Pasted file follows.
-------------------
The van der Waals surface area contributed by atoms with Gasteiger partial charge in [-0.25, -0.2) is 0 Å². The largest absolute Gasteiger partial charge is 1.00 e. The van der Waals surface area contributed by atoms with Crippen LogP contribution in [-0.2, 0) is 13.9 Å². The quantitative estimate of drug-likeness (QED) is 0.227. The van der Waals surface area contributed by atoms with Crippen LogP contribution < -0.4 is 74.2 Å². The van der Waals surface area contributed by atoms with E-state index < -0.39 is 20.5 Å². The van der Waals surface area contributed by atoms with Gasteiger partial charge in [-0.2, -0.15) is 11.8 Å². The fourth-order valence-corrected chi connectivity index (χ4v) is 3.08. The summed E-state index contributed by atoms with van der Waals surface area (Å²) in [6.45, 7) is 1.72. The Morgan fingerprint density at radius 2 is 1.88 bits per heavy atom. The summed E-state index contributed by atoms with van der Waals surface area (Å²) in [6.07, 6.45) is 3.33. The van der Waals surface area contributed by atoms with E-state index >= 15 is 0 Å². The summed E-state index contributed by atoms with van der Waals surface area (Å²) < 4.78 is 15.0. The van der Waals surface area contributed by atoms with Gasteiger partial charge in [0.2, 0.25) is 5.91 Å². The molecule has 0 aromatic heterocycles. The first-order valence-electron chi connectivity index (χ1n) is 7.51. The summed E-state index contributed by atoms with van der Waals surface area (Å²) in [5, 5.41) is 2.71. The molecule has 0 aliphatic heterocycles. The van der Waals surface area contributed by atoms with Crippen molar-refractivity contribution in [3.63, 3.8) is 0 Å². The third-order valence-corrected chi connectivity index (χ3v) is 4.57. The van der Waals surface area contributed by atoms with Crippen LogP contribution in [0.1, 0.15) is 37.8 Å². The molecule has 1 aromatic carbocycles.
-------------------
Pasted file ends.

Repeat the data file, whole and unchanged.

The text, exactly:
The van der Waals surface area contributed by atoms with Gasteiger partial charge in [-0.25, -0.2) is 0 Å². The largest absolute Gasteiger partial charge is 1.00 e. The van der Waals surface area contributed by atoms with Crippen LogP contribution in [-0.2, 0) is 13.9 Å². The quantitative estimate of drug-likeness (QED) is 0.227. The van der Waals surface area contributed by atoms with Crippen LogP contribution < -0.4 is 74.2 Å². The van der Waals surface area contributed by atoms with E-state index < -0.39 is 20.5 Å². The van der Waals surface area contributed by atoms with Gasteiger partial charge in [-0.2, -0.15) is 11.8 Å². The fourth-order valence-corrected chi connectivity index (χ4v) is 3.08. The summed E-state index contributed by atoms with van der Waals surface area (Å²) in [6.45, 7) is 1.72. The Morgan fingerprint density at radius 2 is 1.88 bits per heavy atom. The summed E-state index contributed by atoms with van der Waals surface area (Å²) in [6.07, 6.45) is 3.33. The van der Waals surface area contributed by atoms with E-state index >= 15 is 0 Å². The summed E-state index contributed by atoms with van der Waals surface area (Å²) < 4.78 is 15.0. The van der Waals surface area contributed by atoms with Gasteiger partial charge in [0.2, 0.25) is 5.91 Å². The molecule has 0 aromatic heterocycles. The first-order valence-electron chi connectivity index (χ1n) is 7.51. The summed E-state index contributed by atoms with van der Waals surface area (Å²) in [5, 5.41) is 2.71. The molecule has 0 aliphatic heterocycles. The van der Waals surface area contributed by atoms with Crippen molar-refractivity contribution in [3.63, 3.8) is 0 Å². The third-order valence-corrected chi connectivity index (χ3v) is 4.57. The van der Waals surface area contributed by atoms with Crippen LogP contribution in [0.1, 0.15) is 37.8 Å². The molecule has 1 aromatic carbocycles.